Who’s Afraid of the Internet?

By JoAnne Sommers

Does your business have an online presence? If not, you have plenty of company. According to RBC’s 2013 survey of Canadian small businesses, only 46 per cent of respondents have a dedicated website, and less than half (48 per cent) of them sell their products and services through their websites.

Those findings shouldn’t come as a surprise to anyone familiar with last year’s survey of Canadian ECPs by Breton Communications. It found that about one-quarter (25.8 per cent) of respondents did not have a dedicated website, while 11.2 per cent said their practice still did not have Internet access.

At the same time, according to Statistics Canada, more than 80 per cent of Canada’s population is online; and a report by Boston Consulting Group predicts that Canada’s Internet economy will grow 7.4 per cent annually through 2016.

“With the majority of consumers choosing to research and shop for products and services online, businesses without a web presence are missing a significant opportunity,” says Jim Mulligan, national director, Retail, RBC Royal Bank. “Businesses need to be visible where consumers choose to be, so investing in an online strategy is fundamental to attract new customers and stay competitive.”

Mulligan’s comments are borne out by the results of RBC’s survey; it found that 38 per cent of businesses that have eCommerce-enabled websites generate over one-quarter of their revenue through online sales. Fully 22 per cent of those surveyed say that more than half of their revenue comes from online sales.

Given that the Internet economy represents a significant opportunity for small businesses, why do so many of them continue to resist it?

Dana Sacco, RO, is a licensed optician with Rossland Optical in Whitby, ON, and a Predictive Index trainer and consultant. Sacco, who has had a web presence for over 10 years, believes the reason for the reluctance stems from the fact that most ECPs have little or no actual business education.

“They’re highly skilled and good at what they do but most lack specific business training. That makes it difficult for them to embrace modern, visionary business practices,” she says.

For Sacco, a web presence is not an add-on – it’s an absolute necessity. “If you don’t have one these days, it’s like not having a debit machine,” she says. “Many people begin the buying process by looking for information about products and services online. If they can’t get that information at home, you’ll lose out on at least half of your potential client base.”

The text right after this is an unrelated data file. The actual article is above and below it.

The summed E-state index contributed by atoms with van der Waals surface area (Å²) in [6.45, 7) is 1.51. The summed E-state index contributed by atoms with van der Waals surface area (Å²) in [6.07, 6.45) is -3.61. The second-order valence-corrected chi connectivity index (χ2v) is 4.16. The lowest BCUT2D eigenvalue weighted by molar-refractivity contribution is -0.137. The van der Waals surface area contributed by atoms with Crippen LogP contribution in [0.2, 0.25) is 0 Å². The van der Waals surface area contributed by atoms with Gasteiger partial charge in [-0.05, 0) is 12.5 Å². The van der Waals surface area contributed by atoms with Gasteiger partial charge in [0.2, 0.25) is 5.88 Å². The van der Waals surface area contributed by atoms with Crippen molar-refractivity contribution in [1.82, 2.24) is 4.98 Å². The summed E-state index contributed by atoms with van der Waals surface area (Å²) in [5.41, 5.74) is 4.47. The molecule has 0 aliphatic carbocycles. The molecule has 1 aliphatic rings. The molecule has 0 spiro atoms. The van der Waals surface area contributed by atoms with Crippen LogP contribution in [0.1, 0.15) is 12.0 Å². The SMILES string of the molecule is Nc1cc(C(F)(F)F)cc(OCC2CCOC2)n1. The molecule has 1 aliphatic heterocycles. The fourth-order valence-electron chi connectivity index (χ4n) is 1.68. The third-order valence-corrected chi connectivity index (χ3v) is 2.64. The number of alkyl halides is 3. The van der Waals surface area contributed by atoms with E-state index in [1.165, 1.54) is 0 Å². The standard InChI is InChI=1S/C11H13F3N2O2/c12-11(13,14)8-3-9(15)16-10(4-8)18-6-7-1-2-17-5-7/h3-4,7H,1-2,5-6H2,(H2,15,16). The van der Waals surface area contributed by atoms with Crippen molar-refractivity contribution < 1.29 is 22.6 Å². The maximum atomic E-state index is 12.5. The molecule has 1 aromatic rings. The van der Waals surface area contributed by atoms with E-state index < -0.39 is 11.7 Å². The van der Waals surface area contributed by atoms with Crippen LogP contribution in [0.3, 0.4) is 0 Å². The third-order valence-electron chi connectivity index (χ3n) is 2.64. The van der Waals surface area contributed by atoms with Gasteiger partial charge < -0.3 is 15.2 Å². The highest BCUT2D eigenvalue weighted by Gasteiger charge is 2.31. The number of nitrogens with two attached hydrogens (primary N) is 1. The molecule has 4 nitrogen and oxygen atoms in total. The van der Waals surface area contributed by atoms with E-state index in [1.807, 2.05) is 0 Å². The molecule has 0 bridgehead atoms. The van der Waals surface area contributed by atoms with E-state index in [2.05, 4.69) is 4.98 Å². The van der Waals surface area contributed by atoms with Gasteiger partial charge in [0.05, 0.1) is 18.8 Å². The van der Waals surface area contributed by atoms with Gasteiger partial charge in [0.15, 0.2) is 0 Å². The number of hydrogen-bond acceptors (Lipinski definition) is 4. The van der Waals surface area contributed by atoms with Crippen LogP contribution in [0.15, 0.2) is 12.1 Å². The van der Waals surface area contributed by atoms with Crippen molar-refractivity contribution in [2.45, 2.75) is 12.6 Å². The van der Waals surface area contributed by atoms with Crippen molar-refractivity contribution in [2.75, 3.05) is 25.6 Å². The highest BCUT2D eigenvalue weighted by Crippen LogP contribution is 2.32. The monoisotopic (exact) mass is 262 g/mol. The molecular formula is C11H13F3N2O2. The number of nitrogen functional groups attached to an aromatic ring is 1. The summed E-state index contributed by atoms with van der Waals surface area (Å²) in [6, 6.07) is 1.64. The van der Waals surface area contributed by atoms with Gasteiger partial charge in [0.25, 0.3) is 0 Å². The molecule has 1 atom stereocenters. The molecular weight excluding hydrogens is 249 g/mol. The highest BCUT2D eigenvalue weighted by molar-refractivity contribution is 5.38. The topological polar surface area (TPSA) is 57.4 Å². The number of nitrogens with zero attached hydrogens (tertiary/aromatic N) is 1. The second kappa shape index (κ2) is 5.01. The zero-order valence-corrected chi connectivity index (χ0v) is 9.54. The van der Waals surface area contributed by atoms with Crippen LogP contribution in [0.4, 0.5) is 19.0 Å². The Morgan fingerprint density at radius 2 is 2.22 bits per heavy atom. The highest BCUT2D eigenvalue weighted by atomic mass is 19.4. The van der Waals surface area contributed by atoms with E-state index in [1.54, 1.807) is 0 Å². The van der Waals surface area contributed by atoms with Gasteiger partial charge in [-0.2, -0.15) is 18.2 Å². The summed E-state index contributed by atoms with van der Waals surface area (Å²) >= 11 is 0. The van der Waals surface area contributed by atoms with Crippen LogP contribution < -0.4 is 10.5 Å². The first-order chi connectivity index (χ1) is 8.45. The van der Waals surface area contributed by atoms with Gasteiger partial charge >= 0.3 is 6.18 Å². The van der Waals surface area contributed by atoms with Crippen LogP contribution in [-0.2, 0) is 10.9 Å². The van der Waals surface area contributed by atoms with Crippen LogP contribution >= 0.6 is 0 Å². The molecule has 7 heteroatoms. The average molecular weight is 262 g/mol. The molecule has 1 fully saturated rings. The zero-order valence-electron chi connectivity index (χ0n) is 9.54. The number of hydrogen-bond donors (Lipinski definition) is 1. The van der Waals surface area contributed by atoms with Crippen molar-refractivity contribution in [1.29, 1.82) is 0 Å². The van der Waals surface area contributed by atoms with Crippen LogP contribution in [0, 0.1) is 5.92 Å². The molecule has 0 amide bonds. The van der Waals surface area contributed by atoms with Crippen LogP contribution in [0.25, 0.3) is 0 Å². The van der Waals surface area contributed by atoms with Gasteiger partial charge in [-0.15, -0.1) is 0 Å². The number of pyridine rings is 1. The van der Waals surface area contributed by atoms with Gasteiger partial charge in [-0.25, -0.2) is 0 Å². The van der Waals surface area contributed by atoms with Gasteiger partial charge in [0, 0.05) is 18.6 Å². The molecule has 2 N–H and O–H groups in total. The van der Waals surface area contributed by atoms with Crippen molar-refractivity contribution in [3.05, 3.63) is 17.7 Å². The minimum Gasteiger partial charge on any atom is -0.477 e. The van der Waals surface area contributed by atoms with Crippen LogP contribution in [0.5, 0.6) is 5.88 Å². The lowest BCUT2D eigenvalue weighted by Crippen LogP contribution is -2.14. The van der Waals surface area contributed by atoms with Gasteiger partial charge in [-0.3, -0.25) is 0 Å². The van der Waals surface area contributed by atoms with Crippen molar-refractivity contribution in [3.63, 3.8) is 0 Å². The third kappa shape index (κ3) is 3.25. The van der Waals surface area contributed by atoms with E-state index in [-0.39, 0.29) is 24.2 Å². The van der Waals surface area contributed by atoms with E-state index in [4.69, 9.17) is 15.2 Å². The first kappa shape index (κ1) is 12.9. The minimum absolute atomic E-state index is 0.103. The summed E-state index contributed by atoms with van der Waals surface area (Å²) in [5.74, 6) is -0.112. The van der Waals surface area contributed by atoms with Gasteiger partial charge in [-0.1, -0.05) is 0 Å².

Extending her client base to reach a global market is the focus of Sacco’s current efforts. “I’m getting into online sales in partnership with several exclusive designer brands that are not available through Internet-based companies like FramesDirect.com,” she notes.

Having a web presence doesn’t have to cost a lot, nor does it require much technical expertise. In fact, a lot of solutions are available at low to no cost. Competition in the website business has forced down prices for domain registration and hosting. It is also possible to design your own website using automated software provided by web hosting companies, such as Go Daddy and Homestead Technologies.

Several years ago, Sacco, who admits she’s no techie, invested in Web Builder, a software program from Millbrook, ON-based CBS Group that enables her to maintain her own website. “It’s very user-friendly. I just log into the site and it lets me update specific content areas. And Google Analytics provides me with valuable information about the people who visit my website.”

Sacco says her website is a critical aspect of her social media effort. “I have a Google blog on Gmail where I express my opinion on various subjects. It’s all part of realizing my business plan.”


While only 39 per cent of Canadian small business owners surveyed by RBC promote their business on social media, it is easy, inexpensive, and potentially profitable to do so. That’s especially true if you have a blog that generates fresh content to share. Blogs can be easily set up with services like Google’s www.blogger.com. These are mini-websites. Check out what they are capable of and consider whether you need a full-blown website or simply a blog. Once you have your website and/or blog established, you can begin building a social media presence. It can be overwhelming to know where to begin so we suggest that you set up a professional presence on LinkedIn and join Google+, where you can establish groups or circles of people based on your affiliation with them (e.g. customers, colleagues, community affiliations, family and friends). You can then invite others to join your circles, which is a great way to establish or re-establish contact.

You can use Google+ like a blog and share information with your customers or potential customers, gearing the information to their needs and their relationship with you. This is a great business-growing tool and is considered by many to be the next wave in social networking. You can learn about Google+ in Guy Kawasaki’s book, What the Plus!, which is available as a Kindle download (Not there yet? You can download a Kindle reader to your computer for free!). There are also great instructional videos on the Google+ website.

• If you need help getting started with your online presence, there are many books available about ecommerce, including Starting an Online Business All-in-One For Dummies.

• Google Analytics is free of charge. You can set up the web tracking code by visiting http://support.google.com/analytics/answer/1008080?hl=en.

• RBC hosted a three-part webinar series on social media, which you can view/download at http://www.rbcroyalbank.com/business/campaign/fall2012/webinar-series.html.